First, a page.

This is my 150th blog for the Huffington Post. I am grateful to Arianna Huffington and the staff of the Huffington Post for the opportunity to write about arts management each week for almost three years. Arts management is still a young field and needs exposure, discussion and debate. Some of the blogs I have written -- about cultural diplomacy, arts education, the decline of professional journalism and the future of modern dance -- have sparked loud and vigorous dissent. That is not a bad thing in a field that hasn't yet coalesced around a central theory of good arts management.
My hope lies with the next generation of arts managers to develop theories and approaches that prove effective across a wide range of situations.
That hope was given a boost by my recent trip to Skidmore College in Saratoga Springs, New York. Skidmore is a relatively small (2,200 students) school with a remarkable focus on the arts. Separate buildings and theaters for music, dance, theater and the visual arts give students amazing resources to learn and experiment. The new Zankel Hall (yes that Zankel) is a gorgeous concert hall with an unusual glass upstage wall that provides a view of the trees and grass that envelop the campus. (It immediately made me want to direct a production of A Midsummer Night's Dream with the court on the stage and the scenes in the forest immediately behind the curtain wall.)
The college also boasts an arts management program that is inspiring many young people to consider a career in this field.
Spending two days with these students in classes and lecture was exciting and enlightening. They know far more about arts management than I could have dreamed of at that age.
They are passionate, knowledgeable and excited about the challenges they will face in this field. And they truly appreciate these challenges. They asked informed questions about marketing to younger audiences, the reduction of government funding for the arts in Europe and the challenges of raising money in less urban environments.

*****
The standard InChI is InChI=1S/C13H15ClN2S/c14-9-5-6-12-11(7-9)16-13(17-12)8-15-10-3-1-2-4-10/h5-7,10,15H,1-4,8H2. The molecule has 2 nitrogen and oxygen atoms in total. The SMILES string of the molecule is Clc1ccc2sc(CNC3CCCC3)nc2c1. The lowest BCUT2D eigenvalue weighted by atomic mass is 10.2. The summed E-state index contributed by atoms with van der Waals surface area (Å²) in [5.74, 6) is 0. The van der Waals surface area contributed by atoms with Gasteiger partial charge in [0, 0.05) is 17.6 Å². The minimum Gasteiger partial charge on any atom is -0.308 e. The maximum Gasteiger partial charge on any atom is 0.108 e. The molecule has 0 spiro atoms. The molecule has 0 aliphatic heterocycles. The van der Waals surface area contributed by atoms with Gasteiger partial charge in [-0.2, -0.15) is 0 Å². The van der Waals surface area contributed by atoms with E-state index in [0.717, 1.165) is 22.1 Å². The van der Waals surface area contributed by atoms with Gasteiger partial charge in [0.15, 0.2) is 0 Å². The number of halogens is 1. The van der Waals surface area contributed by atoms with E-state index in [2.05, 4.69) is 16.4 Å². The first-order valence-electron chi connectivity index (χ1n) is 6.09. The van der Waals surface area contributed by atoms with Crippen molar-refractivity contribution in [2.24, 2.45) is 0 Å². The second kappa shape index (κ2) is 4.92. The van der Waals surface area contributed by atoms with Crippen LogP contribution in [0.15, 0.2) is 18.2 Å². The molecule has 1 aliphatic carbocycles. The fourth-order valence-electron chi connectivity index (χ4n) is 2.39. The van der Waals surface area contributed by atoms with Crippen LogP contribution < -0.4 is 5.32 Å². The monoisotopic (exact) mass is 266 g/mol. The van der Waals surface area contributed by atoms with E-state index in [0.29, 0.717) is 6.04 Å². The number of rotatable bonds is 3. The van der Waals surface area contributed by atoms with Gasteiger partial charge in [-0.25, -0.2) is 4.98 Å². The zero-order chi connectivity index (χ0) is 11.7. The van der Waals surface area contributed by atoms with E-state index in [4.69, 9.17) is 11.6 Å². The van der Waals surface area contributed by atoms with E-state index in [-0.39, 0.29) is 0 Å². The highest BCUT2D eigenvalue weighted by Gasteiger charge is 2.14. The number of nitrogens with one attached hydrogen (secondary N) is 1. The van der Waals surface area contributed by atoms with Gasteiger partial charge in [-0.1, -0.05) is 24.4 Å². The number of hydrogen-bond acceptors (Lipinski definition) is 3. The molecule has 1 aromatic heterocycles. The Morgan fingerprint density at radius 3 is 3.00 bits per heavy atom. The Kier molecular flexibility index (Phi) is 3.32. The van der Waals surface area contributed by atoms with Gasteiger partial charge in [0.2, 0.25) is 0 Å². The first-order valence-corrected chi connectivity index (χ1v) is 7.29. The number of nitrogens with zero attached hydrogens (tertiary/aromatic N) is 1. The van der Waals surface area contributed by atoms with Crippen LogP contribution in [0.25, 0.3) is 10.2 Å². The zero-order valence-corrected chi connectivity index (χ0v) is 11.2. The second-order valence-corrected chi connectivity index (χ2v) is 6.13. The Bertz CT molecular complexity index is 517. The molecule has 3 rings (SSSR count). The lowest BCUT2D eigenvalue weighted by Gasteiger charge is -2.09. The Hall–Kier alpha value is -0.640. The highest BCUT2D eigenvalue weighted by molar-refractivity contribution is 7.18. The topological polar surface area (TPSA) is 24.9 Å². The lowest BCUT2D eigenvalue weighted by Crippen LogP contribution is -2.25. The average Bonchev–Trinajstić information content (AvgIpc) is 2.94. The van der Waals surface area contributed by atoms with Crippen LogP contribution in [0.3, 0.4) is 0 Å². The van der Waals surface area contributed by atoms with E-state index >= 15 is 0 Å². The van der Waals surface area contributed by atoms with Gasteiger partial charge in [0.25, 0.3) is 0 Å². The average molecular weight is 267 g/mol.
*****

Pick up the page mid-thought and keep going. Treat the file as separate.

Many of them are also performers and are interested in starting their own arts organizations. They are primarily interested in the most effective ways to build an organization from nothing but a dream. But they are not idle dreamers; they are realistic and informed. They have a far better chance of creating a thriving organization because they are entering the field with their eyes wide open.
I know Skidmore is not alone in giving these opportunities to young arts managers. We see many arts management graduates from numerous colleges and universities every year at the Kennedy Center in our intern program.
I have to imagine that some of these students will be the ones to create a more solid foundation of arts management theory in the coming decades.
I cannot wait to read their blogs and books as they build on the thoughts and ideas that my older generation has struggled to develop.
They will be exciting to watch.